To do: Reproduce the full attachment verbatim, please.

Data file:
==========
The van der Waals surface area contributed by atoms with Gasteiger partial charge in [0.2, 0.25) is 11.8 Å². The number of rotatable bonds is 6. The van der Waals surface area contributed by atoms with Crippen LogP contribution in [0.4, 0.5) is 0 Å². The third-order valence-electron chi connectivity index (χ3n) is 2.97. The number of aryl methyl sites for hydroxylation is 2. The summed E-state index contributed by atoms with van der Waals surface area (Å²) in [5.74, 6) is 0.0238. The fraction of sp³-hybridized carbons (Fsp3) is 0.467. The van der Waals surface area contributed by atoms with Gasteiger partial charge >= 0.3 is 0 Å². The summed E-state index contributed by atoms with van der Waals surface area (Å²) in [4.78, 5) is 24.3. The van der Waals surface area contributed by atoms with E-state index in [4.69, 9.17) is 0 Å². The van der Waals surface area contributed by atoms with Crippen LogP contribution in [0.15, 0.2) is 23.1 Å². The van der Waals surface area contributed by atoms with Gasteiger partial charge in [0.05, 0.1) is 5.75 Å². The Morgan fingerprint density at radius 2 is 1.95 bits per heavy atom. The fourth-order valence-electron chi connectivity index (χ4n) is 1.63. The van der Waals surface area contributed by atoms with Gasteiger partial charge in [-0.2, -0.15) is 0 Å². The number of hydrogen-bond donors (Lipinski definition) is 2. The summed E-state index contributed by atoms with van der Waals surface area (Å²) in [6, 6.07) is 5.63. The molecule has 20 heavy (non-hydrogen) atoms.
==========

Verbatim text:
The van der Waals surface area contributed by atoms with Gasteiger partial charge in [0.2, 0.25) is 11.8 Å². The number of rotatable bonds is 6. The van der Waals surface area contributed by atoms with Crippen LogP contribution in [0.4, 0.5) is 0 Å². The third-order valence-electron chi connectivity index (χ3n) is 2.97. The number of aryl methyl sites for hydroxylation is 2. The summed E-state index contributed by atoms with van der Waals surface area (Å²) in [5.74, 6) is 0.0238. The fraction of sp³-hybridized carbons (Fsp3) is 0.467. The van der Waals surface area contributed by atoms with Gasteiger partial charge >= 0.3 is 0 Å². The summed E-state index contributed by atoms with van der Waals surface area (Å²) in [4.78, 5) is 24.3. The van der Waals surface area contributed by atoms with E-state index in [4.69, 9.17) is 0 Å². The van der Waals surface area contributed by atoms with Crippen LogP contribution in [0.15, 0.2) is 23.1 Å². The van der Waals surface area contributed by atoms with Gasteiger partial charge in [0.05, 0.1) is 5.75 Å². The Morgan fingerprint density at radius 2 is 1.95 bits per heavy atom. The fourth-order valence-electron chi connectivity index (χ4n) is 1.63. The van der Waals surface area contributed by atoms with Gasteiger partial charge in [-0.2, -0.15) is 0 Å². The number of hydrogen-bond donors (Lipinski definition) is 2. The summed E-state index contributed by atoms with van der Waals surface area (Å²) in [6, 6.07) is 5.63. The molecule has 20 heavy (non-hydrogen) atoms.